[OPE-L:6355] Re: Historical Costs

John R. Ernst (ernst@PIPELINE.COM)
Wed, 25 Mar 1998 01:26:29 -0500 (EST)

Hi Fred,

Good to have seen you in NYC. You conclude your latest
"Historical Costs" post to Andrew by stating that

"As I have said before, I still have many questions about Marx's
theory of the falling rate of profit, but this is not one of them.
I cannot accept the interpretation that Marx assumed that
constant capital is valued in historical costs in his theory of the
falling rate of profit as a reasonable interpretation. There is no
explicit textual to support this interpretation and much explicit
evidence to contradict it. "

My comment:

Something is wrong here with respect to your interpretation of Andrew's
position. In stuff that I've seen him do concerning depreciation, he
consistently revalues the constant capital at the end of each period.
To be sure, his rate of profit calculation uses the constant capital
actually advanced at the beginning of the period. This is not necessairly
the historical cost of that constant capital. In true TSS fashion, the
input value of a particular commodity does not equal the output value
as technical change takes place.

You continue:

"I hope to return soon to John's posts of several weeks ago in
this same discussion of historical costs, and explore further
some of my unanswered questions. John seems to agree that
Marx assumed that, in the case of technological change, Marx
assumed that constant capital is revalued in current costs. But
John rightfully then asks: what about the capital loss that
results from this devaluation? How does it affect Marx's rate of
profit? This is one of my unanswered questions, to which I
hope to return soon."

John comments:

I'm unclear about what I'm agreeing with here. I would agree that
the input value of a commodity differs from its output value as
technical change takes place. Thus, there is a revaluation of
the existing constant capital left over at the end of the production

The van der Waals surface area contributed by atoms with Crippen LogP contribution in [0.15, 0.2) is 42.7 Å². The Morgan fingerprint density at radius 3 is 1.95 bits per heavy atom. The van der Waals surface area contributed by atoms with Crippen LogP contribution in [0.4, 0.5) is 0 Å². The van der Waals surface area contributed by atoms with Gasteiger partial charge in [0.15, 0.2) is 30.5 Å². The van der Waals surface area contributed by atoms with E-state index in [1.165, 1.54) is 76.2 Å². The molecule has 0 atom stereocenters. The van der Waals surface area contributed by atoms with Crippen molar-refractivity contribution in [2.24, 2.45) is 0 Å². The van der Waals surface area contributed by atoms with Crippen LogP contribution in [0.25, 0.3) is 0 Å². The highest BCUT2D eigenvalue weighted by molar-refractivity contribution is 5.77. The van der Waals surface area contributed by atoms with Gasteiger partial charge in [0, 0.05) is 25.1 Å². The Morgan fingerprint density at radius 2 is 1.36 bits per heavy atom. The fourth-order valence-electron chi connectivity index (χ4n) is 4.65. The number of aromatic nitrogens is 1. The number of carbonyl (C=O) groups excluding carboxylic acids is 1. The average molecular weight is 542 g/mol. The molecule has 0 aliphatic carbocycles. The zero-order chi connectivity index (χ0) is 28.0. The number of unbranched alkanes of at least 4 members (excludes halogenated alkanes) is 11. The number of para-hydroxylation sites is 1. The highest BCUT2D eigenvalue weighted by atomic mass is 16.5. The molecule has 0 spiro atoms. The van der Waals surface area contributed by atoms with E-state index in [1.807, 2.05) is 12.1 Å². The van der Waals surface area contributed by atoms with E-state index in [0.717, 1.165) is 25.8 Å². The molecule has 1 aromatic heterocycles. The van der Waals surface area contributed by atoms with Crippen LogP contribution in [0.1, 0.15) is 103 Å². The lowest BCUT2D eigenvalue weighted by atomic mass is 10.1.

period. Given we are dealing with the case of devaluation, the loss
is seen as moral depreciation.

Note that in circulating capital models and examples in which all
of the constant capital is used up in each period such loses do
not appear. In those situations, it is simply a matter of, say,
investing $100 and selling the output for $110. We've got a profit
of $10. No big deal one would think until we encounter simultaneous
valuation. That is, if the $110 of output translates into prices that
are, for example, one half of what they were when the period began,
then the capitalist is told that he invested only $50 and made a
profit of $60. This strikes me as nonsense.

Why does anyone even argue in this fashion? The best reason that
I can imagine is that folk do not want to dwell on the case of
falling prices but want a theory that deals with the rate of profit
regardless of the direction in which prices are changing. Here,
perhaps, we are all a bit confused or confusing as we are trapped
in circulating capital models and examples. For Marxists, I
think this is quite strange since Marx himself never makes any claims
about the rate of profit until he has introduced fixed capital.
Thus, for me, the difficulty of the falling rate of profit is
to show how it can make its appearance as prices are constant or
rising. Without fixed capital, I think the task is impossible
without introducing some rather strained assumptions.

Be well,